BIANCA AND HER SUITORS
Lucentio's errand in Padua, his breeding and relations to his servant
qualify him as quite the conventional hero of a romantic love-story.
How does he compare with the young noblemen of "Love's Labour's Lost?"
What part of the study of Philosophy does he specially desire to take
up and how does his temper toward learning fall in with theirs?
What light does Bianca on her appearance throw upon herself? Through
the testimony of her sister and her father and the two suitors what
else is to be gathered?
Her effect upon Lucentio: The parallelism with "A Midsommer Nights
Dreame" (I, i, 156, and see p. 134 in the First Folio Edition of "The
Shrew") not appearing in "A Shrew," considered as indicative of the
favorite method of Shakespearian lovers in falling in love at first
Katherine's effect upon Tranio, lost upon Lucentio, in his daze over
Bianca, leads to what plan of action? How does the part Hortensio and
Gremio play in this reinforce the plot, and combine them all to
instigate Petruchio to woo Katherine? How does the contest for the
best sale of Bianca when Katherine is out of the way lead to a new
plot? The money-contest of the suitors, judged by the father is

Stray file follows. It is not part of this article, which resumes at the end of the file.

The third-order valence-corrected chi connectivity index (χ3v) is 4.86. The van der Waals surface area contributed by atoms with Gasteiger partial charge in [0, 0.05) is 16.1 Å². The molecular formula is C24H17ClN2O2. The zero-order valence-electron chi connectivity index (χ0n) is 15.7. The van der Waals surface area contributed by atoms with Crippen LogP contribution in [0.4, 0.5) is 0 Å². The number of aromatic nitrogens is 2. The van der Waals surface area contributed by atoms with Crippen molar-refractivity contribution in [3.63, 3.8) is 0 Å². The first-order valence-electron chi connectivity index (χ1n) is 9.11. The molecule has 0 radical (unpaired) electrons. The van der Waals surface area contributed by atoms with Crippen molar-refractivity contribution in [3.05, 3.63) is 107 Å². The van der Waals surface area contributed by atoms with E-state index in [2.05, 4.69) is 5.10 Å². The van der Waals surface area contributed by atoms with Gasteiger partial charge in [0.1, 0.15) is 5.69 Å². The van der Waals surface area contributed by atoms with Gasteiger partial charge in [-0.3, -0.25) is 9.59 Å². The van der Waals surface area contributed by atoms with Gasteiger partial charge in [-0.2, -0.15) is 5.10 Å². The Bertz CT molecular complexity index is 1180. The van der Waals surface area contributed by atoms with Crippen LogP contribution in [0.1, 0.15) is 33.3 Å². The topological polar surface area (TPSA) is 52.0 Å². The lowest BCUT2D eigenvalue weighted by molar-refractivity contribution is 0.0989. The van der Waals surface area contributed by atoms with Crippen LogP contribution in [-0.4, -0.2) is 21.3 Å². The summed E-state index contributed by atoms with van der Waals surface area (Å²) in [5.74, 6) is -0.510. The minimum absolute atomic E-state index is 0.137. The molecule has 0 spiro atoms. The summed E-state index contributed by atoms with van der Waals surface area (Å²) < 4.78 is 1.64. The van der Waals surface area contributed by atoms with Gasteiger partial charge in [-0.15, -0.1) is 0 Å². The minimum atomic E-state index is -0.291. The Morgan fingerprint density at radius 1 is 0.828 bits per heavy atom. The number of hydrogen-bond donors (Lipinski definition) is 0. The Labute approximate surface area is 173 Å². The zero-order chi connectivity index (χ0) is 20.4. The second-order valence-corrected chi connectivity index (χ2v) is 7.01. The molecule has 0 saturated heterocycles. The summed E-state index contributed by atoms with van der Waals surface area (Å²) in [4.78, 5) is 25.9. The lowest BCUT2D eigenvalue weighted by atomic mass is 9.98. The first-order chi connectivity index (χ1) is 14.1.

supplemented by the mock teaching-contest of the lovers of which
Bianca herself is the judge. Show how this constitutes the second step
in the action and what complications and simplifications it prepares.
Lucentio's studies in the hedonistic Philosophy he professes and its
victory over Music and Hortensio.
What is Bianca's contribution to the gossip excited by Katherine's
wedding, and what impression does Act III give you altogether of
Bianca's character? Is the bad report of it in Act IV, made by
Hortensio, as the Musician, Lisio, with Tranio, quite fair to her?
The abusive opinion and jealousy of Hortensio assisted by the supposed
Lucentio narrow down the uncertainties of the courtship so as to
concentrate interest on the new scheme of the supposed father. How is
this worked out? Explain the conflict with the arrival of the true
father, and the amusing counter-play.